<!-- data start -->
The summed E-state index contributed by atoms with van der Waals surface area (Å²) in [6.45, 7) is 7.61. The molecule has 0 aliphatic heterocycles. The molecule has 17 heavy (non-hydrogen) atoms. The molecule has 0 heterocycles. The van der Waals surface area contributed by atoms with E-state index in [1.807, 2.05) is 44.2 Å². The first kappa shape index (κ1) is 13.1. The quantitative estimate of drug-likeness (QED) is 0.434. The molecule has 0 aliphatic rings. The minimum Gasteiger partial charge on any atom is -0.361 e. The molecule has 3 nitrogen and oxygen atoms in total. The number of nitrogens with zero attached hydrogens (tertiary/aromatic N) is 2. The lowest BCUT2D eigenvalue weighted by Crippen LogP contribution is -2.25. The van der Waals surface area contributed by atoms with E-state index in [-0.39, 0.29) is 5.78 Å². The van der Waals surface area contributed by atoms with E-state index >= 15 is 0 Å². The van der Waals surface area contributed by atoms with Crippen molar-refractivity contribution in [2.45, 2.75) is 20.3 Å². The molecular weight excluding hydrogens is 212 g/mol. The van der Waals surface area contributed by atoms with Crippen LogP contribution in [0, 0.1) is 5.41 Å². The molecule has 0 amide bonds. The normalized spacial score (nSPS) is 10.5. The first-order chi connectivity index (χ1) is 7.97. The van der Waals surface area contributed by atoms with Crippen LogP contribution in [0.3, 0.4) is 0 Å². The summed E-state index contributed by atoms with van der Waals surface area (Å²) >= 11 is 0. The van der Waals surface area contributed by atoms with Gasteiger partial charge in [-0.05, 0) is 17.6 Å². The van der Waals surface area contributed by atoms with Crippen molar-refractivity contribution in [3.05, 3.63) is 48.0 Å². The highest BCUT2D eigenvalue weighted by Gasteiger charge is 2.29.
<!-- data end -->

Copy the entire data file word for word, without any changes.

The summed E-state index contributed by atoms with van der Waals surface area (Å²) in [6.45, 7) is 7.61. The molecule has 0 aliphatic heterocycles. The molecule has 17 heavy (non-hydrogen) atoms. The molecule has 0 heterocycles. The van der Waals surface area contributed by atoms with E-state index in [1.807, 2.05) is 44.2 Å². The first kappa shape index (κ1) is 13.1. The quantitative estimate of drug-likeness (QED) is 0.434. The molecule has 0 aliphatic rings. The minimum Gasteiger partial charge on any atom is -0.361 e. The molecule has 3 nitrogen and oxygen atoms in total. The number of nitrogens with zero attached hydrogens (tertiary/aromatic N) is 2. The lowest BCUT2D eigenvalue weighted by Crippen LogP contribution is -2.25. The van der Waals surface area contributed by atoms with E-state index in [-0.39, 0.29) is 5.78 Å². The van der Waals surface area contributed by atoms with E-state index >= 15 is 0 Å². The van der Waals surface area contributed by atoms with Crippen molar-refractivity contribution in [2.45, 2.75) is 20.3 Å². The molecular weight excluding hydrogens is 212 g/mol. The van der Waals surface area contributed by atoms with Crippen LogP contribution in [0, 0.1) is 5.41 Å². The molecule has 0 amide bonds. The normalized spacial score (nSPS) is 10.5. The first-order chi connectivity index (χ1) is 7.97. The van der Waals surface area contributed by atoms with Crippen LogP contribution in [0.3, 0.4) is 0 Å². The summed E-state index contributed by atoms with van der Waals surface area (Å²) >= 11 is 0. The van der Waals surface area contributed by atoms with Gasteiger partial charge in [-0.05, 0) is 17.6 Å². The van der Waals surface area contributed by atoms with Crippen molar-refractivity contribution in [3.05, 3.63) is 48.0 Å². The highest BCUT2D eigenvalue weighted by Gasteiger charge is 2.29.